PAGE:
Day 7: How Much Editing Your Book Will Cost

January 21st, 2016

 I‘m taking part in a 30-day writing experiment. The theme for me is “personal, not pretty.” See Kale & Cigarettes for details and the Facebook Group to read stories by other 500-words-ers.

Often, new clients approach me for a price: “How much will you charge to edit my book, which has xx,xxx words?”

Oh how I wish the answer to this question was a simple one! But the reality is, every book project is unique, and there are a lot of factors that go into how long it will take to edit it. I always bill clients hourly—I feel this is the fairest exchange for everyone, but understandably, authors want a rough idea of how much they are going to spend. Sometimes, they have an actual budget in mind, but even if they don’t, they need to watch their spending.

I recently answered one such email from a lovely young woman in search of an editor for a fiction book. She wanted to know what the editing process would include, and how much it would cost. This is what I told her:

. . . . . . . . .

It all depends on the state of your manuscript and what you are looking for. In descending order, here are the types of editing I can help you with:

Developmental Editing

I’ve charged people as little as $500 to read their freshly written, full-length book for the first time and give them developmental feedback on the structure and message. This is for authors who want to know what’s working and what’s not, so they can tackle revisions before taking the next editing step.

Line Editing 

The next level of editing is line editing. If you think your manuscript is in good enough shape already, it’s time to tackle the sentence structure, grammar, and general readability of each sentence. This is the most labor-intensive type of editing. The price varies wildly depending on a few things:

  1. How much work your manuscript needs in the first place.
  2. Revisions: How much “noodling around” you want to do during the editing process. In other words, are you still thinking it through, or committed to finishing it?
  3. How “technical” your book is. Will I need to do a lot of research to make sure terms, names, places are spelled right and used correctly? I recently edited a book about the music industry, and it entailed Googling nearly every artist, album, song, concert, etc. to make sure it was correct. That made the editing process take about twice as long as it otherwise would have.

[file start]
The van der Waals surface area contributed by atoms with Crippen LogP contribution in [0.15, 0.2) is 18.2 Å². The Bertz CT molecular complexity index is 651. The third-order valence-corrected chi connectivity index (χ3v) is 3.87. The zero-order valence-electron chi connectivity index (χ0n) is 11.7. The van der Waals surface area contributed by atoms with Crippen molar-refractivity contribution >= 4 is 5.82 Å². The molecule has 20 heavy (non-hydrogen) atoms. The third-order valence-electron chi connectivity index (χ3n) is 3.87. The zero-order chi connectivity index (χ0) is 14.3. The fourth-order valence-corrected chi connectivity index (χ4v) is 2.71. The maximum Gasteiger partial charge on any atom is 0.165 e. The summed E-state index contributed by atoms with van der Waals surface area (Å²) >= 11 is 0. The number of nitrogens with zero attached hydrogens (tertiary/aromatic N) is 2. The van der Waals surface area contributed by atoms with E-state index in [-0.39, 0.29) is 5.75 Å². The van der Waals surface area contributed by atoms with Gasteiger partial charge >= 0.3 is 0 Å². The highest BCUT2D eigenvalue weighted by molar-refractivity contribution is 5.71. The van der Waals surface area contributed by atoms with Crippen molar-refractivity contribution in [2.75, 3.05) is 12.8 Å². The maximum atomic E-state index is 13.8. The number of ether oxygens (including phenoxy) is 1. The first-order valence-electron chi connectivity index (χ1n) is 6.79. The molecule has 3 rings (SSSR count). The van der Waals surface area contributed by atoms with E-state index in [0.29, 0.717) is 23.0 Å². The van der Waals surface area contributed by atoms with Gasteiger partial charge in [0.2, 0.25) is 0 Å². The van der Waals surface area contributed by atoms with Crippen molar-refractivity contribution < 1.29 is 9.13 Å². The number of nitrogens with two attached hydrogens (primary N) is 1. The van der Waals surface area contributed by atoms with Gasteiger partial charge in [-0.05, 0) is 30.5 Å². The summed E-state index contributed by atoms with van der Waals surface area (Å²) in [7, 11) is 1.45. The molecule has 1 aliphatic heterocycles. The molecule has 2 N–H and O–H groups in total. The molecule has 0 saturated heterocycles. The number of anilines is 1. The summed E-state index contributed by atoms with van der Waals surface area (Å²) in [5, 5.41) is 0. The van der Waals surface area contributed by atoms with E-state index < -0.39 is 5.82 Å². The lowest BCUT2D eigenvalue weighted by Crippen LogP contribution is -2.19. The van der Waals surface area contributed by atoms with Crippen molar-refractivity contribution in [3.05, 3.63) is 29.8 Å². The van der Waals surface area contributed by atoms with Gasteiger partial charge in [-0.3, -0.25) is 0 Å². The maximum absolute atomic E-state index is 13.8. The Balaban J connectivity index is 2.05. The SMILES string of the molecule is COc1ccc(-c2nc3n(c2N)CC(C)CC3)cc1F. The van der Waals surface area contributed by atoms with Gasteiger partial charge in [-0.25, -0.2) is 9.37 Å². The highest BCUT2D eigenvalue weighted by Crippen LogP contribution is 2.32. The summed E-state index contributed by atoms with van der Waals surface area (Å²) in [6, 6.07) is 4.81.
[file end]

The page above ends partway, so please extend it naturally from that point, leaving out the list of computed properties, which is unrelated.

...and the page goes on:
I’ve line edited a well-written, short ebook without a lot of mistakes for about $600. On the other end of the spectrum, I’ve spent well over a year in collaboration with a client who needed a lot of help with rewrites and quite a bit of ghostwriting, and charged over $10,000. I would say that, on average, most full-length books fall in the $1500 to $2500 realm for this stage of the editing.


The last level of editing is proofing—making sure there are no mistakes. I can do this, or you can have a second eye on it (I often recommend to). Proofing is generally about a 10-15 hour process in addition to the line edits. Proofing usually happens at least twice: once before you hand it off to a designer to format, and once after, to make sure no mistakes were inserted in the formatting.

I know; it’s a lot! Of course, your book might not need everything I talked about above. But when I take on a project, I almost always start with line editing, unless the book has been line edited (well) by someone else. 

Oh—and there’s an easy way for me to give you an estimate of my time: we do a sample edit. Read more about this in my recent post “What Is a Sample Edit?” Or email me today to get a rough quote on your project!

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